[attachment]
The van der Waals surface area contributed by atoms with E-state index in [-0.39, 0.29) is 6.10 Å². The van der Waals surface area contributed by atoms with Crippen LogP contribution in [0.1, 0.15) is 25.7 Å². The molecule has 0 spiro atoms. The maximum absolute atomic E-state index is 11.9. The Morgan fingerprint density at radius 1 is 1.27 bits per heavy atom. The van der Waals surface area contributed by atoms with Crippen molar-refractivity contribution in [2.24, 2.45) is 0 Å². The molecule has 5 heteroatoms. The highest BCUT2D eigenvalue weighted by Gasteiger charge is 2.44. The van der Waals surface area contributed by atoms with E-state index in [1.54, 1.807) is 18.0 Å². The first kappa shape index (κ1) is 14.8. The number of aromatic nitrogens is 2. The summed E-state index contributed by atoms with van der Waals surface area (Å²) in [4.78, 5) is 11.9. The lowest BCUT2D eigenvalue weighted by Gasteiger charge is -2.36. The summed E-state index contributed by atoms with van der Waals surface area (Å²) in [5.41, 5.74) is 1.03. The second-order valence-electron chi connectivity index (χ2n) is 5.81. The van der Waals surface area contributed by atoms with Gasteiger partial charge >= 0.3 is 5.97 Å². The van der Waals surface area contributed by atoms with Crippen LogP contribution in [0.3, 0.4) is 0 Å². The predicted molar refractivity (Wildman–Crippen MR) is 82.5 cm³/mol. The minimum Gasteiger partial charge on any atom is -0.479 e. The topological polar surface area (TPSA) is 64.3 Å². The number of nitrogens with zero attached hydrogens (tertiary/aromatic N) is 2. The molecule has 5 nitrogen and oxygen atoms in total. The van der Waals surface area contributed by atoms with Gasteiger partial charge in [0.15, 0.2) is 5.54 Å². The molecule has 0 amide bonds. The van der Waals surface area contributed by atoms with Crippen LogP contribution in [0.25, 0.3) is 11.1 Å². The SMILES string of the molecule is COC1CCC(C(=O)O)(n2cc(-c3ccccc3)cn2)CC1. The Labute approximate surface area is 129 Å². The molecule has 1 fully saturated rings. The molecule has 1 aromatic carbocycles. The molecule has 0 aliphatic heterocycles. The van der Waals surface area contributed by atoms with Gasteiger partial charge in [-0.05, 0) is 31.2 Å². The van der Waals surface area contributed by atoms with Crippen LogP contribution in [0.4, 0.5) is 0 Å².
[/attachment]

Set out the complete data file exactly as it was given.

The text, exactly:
The van der Waals surface area contributed by atoms with E-state index in [-0.39, 0.29) is 6.10 Å². The van der Waals surface area contributed by atoms with Crippen LogP contribution in [0.1, 0.15) is 25.7 Å². The molecule has 0 spiro atoms. The maximum absolute atomic E-state index is 11.9. The Morgan fingerprint density at radius 1 is 1.27 bits per heavy atom. The van der Waals surface area contributed by atoms with Crippen molar-refractivity contribution in [2.24, 2.45) is 0 Å². The molecule has 5 heteroatoms. The highest BCUT2D eigenvalue weighted by Gasteiger charge is 2.44. The van der Waals surface area contributed by atoms with E-state index in [1.54, 1.807) is 18.0 Å². The first kappa shape index (κ1) is 14.8. The number of aromatic nitrogens is 2. The summed E-state index contributed by atoms with van der Waals surface area (Å²) in [4.78, 5) is 11.9. The lowest BCUT2D eigenvalue weighted by Gasteiger charge is -2.36. The summed E-state index contributed by atoms with van der Waals surface area (Å²) in [5.41, 5.74) is 1.03. The second-order valence-electron chi connectivity index (χ2n) is 5.81. The van der Waals surface area contributed by atoms with Gasteiger partial charge >= 0.3 is 5.97 Å². The van der Waals surface area contributed by atoms with Crippen LogP contribution in [0.3, 0.4) is 0 Å². The predicted molar refractivity (Wildman–Crippen MR) is 82.5 cm³/mol. The minimum Gasteiger partial charge on any atom is -0.479 e. The topological polar surface area (TPSA) is 64.3 Å². The number of nitrogens with zero attached hydrogens (tertiary/aromatic N) is 2. The molecule has 5 nitrogen and oxygen atoms in total. The van der Waals surface area contributed by atoms with Gasteiger partial charge in [0.15, 0.2) is 5.54 Å². The molecule has 0 amide bonds. The van der Waals surface area contributed by atoms with Crippen LogP contribution in [0.25, 0.3) is 11.1 Å². The SMILES string of the molecule is COC1CCC(C(=O)O)(n2cc(-c3ccccc3)cn2)CC1. The Labute approximate surface area is 129 Å². The molecule has 1 fully saturated rings. The molecule has 1 aromatic carbocycles. The molecule has 0 aliphatic heterocycles. The van der Waals surface area contributed by atoms with Gasteiger partial charge in [-0.05, 0) is 31.2 Å². The van der Waals surface area contributed by atoms with Crippen LogP contribution in [0.4, 0.5) is 0 Å².